At the start of each year, I also empty the boiler out completely, then flush it out — the fresh water feed is on one side and there’s a low valve on the other, so I put a bucket on the one side and now and then put the fresh water on full force to push the sludge and such across into the bucket. Then I put in the boiler chemicals (more on these later), fill it up to the proper level — letting some water run through the sight glass bracket and into a bucket — and fire it up. Again, I only do this when I know it'll boil water as soon as I'm done. Fresh water = bad; boiled water = okay.
The preventive boiler chemicals I've been using are in this lovely retro “Utility Wonder Products” bottle, and I think the primary active ingredient is sodium sulfite. I can probably buy sodium sulfite much more cheaply without the cute bottle (around $12), but I have no idea how much to put in; sodium sulfite is often recommended but not often with specific dosages, so I use the bottles for convenience and because they also include some sort of indicator which turns red when the water’s too dirty. How does it know? Well, I’d assume it’s like indicator stopbath and relies on pH, which would seem goofy. In any case, the stuff has made a major huge impact in reducing corrosion, if the amount of gunk coming out and the cleanliness of the sight glass are any indications. My boiler has needs two bottles at the start of the year; your boiler may need just one. This year I put in a bottle and a half at the start of the season and added the rest in January and that seemed to work better, since new water is added now and then.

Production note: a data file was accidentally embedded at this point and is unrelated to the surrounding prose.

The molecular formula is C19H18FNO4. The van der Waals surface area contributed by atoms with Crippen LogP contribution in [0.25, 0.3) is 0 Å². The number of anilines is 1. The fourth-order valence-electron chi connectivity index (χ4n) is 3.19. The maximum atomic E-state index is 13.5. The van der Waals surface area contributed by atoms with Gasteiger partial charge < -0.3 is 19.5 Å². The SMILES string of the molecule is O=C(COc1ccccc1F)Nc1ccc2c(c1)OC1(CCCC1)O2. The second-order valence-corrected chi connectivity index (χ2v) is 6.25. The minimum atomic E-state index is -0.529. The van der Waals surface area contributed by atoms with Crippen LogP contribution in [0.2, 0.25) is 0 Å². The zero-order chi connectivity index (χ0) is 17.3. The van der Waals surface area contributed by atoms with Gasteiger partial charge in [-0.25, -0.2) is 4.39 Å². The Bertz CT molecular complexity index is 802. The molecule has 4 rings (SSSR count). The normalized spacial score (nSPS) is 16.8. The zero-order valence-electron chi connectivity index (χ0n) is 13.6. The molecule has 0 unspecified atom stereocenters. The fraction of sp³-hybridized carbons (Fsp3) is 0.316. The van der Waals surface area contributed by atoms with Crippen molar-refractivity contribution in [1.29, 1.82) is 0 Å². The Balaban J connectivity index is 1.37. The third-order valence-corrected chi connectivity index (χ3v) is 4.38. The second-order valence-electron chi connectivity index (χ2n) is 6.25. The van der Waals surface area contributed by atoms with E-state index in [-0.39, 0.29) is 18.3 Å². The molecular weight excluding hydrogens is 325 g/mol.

So how do I add the chemicals in the first place? In my boiler, the easiest way is through the emergency pressure release valve. First, I use the pipe to get some leverage and loosen it; then I remove the pipe (if it sticks, use a plumber’s wrench to get it off) from the valve. This is all a lot easier if someone has done it recently or if you have a new boiler, so you may want to have a plumber do the chemicals and such, then as soon as he’s left, if he hasn’t used thread sealant, take it apart again and put the sealant on... the sealant makes it much easier to take things apart later.
There are a couple of advantages of using this valve. It’s all by itself on my boiler, and easy to reach; the steel pipe (placed there by state law because if there is an emergency steam release, it’s less likely to scald people after coming through the pipe) gives me leverage to start out without needing a wrench — I obviously wait until the boiler is cool before touching it; and it’s above the water line so I can add chemicals or whatever without losing water.
It’s also a convenient but not ideal skimming point, because it’s too high up; for skimming, which thankfully I only had to do in the first year, I took out the pressure valve, which is closer to the water line (and on the other side of the boiler). I need to use the plumber’s wrench to get the valve all the way back on; it’s too loose if I finger-tighten, and needs to get an extra three-quarter-turn that the wrench makes easy.
As with everything you do to the boiler, try to do this sort of thing on a moderately pleasant day, not when the temperature is below freezing.
Proceed at your own risk
You can prepare for power outages with the help of a plumber, electrician, or just someone clever with wires, but this is a process that requires caution and can result in your destroying your boiler’s sensitive electronics, if it has those, (and it probably does).